Lane Johnson believes he is one of the two or three best offensive tackles in the NFL. Right side, left side, east side, west side, any side.

He's going to have an excellent opportunity to make his case in the Eagles' next two games, beginning Sunday, when he faces off against perhaps the league's premier edge-rusher: the Broncos' three-time first-team all-pro, Von Miller.

Then, after the bye week, he'll do battle with the NFL's current sack leader, Cowboys defensive end DeMarcus Lawrence.

If he can manage to neutralize both of them, the fifth-year right tackle finally might persuade enough of his peers that he deserves an all-expenses-paid trip to Orlando in January for the Pro Bowl.

Miller and Johnson have never faced each other. The Broncos and Eagles played each other when Johnson was a rookie in 2013, but Miller was serving a six-game suspension at the time for violating the league's substance-abuse policy.

But their cups seem to runneth over with respect for each other. At least they did this week.

"He's the quickest twitch defender I've ever seen,'' Johnson said. "Everybody else will tell you the same thing. He's just faster than everybody.''

Said Miller: "Lane Johnson probably is the best right tackle in the league. If not the best, he's tied for the best. He's definitely up there.

"I'm sure you guys can make arguments about this guy and that guy. But Lane Johnson is the premier right tackle in the National Football League.''

The big question Sunday will be how often Miller and Johnson actually go up against each other. Miller has lined up the vast majority of the time this season on the left side of the defense, which would put him across from Johnson.

But with nine-time Pro Bowl left tackle Jason Peters out for the year and the relatively inexperienced Halapoulivaati Vaitai making just his ninth career start and second at left tackle, might the Broncos' new head coach, Vance Joseph, and his defensive coordinator, Joe Woods, have Miller hang out on that side?

Johnson doesn't think so.

"He'll play all over,'' he said. "But he'll mostly be over me.''

Which is just what Johnson wants.

"I'd rather go up against the best,'' he said. "See where you're at, rather than play somebody that's 0-7 or whatever. It's going to be a good matchup. He's the best in the league for a reason. It'll be a good opportunity.''

Joseph and Woods have moved Miller around a lot less than Wade Phillips did the previous two seasons when he ran the Broncos defense .

Last year, Miller lined up on the left side of the defense on just 62.9 percent of his pass-rush snaps, according to Pro Football Focus. In the Broncos' first seven games this season, however, he has stayed on the left side 79.1 percent of the time in pass-rush situations.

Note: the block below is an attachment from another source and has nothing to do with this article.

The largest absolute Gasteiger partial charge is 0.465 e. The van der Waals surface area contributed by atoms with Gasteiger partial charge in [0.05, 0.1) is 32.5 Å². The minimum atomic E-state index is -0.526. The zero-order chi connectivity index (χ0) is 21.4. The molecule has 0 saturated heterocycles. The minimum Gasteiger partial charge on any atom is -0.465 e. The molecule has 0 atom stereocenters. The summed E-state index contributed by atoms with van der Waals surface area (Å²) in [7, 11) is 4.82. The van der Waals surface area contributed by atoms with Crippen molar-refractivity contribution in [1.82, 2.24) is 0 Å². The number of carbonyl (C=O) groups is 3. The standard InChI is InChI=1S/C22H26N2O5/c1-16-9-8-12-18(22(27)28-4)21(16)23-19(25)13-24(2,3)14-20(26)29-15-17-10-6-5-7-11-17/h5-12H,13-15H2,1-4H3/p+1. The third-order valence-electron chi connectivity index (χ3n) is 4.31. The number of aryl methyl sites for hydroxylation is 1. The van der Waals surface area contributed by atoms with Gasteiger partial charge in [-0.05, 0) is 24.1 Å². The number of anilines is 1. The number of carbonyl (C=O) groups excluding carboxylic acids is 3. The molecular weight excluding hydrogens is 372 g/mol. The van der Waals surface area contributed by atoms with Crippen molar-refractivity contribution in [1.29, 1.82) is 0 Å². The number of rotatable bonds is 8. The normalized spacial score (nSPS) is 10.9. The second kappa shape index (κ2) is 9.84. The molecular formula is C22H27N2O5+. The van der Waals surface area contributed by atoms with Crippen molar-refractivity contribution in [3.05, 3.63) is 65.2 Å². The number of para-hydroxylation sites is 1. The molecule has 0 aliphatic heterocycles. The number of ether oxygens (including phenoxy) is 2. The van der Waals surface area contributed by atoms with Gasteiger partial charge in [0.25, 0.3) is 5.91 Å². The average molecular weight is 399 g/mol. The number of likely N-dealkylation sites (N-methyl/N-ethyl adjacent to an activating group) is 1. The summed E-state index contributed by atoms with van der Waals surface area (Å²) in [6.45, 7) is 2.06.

"Von's a guy who everyone has a plan to chip or slide every week,'' Joseph said, referring to blocking schemes. "If you watch our tape, every week we have a plan to move Von around some so he can get a fair protection or a fair one-on-one.

"That won't change this week. We'll have a plan to free him up. Whether he's in the core of the defensive line or right or left end. He's played both. We've also lined him up in the 'A' gaps in certain packages. So we're going to make the offensive line find Von Miller. That's part of what we do.''

Said Miller: "I'm a pass-rusher. It doesn't matter who I'm lining up against. I'm going to do my best to get [the quarterback] down.''

Regardless of what side Miller lines up on, the tackle frequently will have help. Without Peters, the Eagles used multiple-tight-end sets a season-high 51.5 percent of the time last week in their 33-10 win over the winless 49ers. Look for a lot of 12 (1RB, 2 TEs, 2WRs) and 13 (1RB, 3TEs, 1WR) personnel groupings again this week.

"They talk a lot about tackles doing good against him,'' Johnson said. "But those guys are getting chip help. They're getting the ball out [quicker].

"No matter who you are, you can't be on him alone the whole game with no chip help, no  [protection) help. Nobody can do it, I don't think.''

He'll get no argument from Joseph. He knows he is coaching a once-in-a-decade player.

"This is my first year around Von every day,'' the Broncos coach said. "He is a special athlete. He's built like an outside linebacker, but he's got defensive back-type quickness and explosion and quick twitch.

"He can turn a corner and put every cleat in the ground. That's just genetics. But it's definitely a special talent. He also puts the work in.

"He's a big-time studier of the offensive tackles that he's going up against. He's a big-time studier of different [rush] games and stunts that he wants to run each week. So, along with the talent, Von's become a student of the game.''

The fact that the game Sunday is at  Lincoln Financial Field won't give Johnson and/or Vaitai any kind of advantage. As Johnson correctly pointed out, quick-twitch rushers such as Miller actually prefer to play on the road because the crowd is quieter when the home-team offense is on the field, which allows rushers to focus on the snap count and get a better jump.

Miller has a team-high four offside penalties this season, but that's just the cost of doing business for a quick-twitch edge-rusher.

Carson Wentz will try to keep Miller off-balance by mixing up his cadence and using multiple snap counts.

"As an offense, if you have multiple snap counts, it can definitely help,'' Eagles coach Doug Pederson said. "You can go fast at times. You can slow it down at times. You can mix the cadence up.

"It's just got to be a rhythm thing, from the standpoint of the offense, where we're in sync and we're in rhythm with the snap count that Carson has on that particular play. That's a good way of trying to eliminate, or at least equalize, some of those pass rushes.''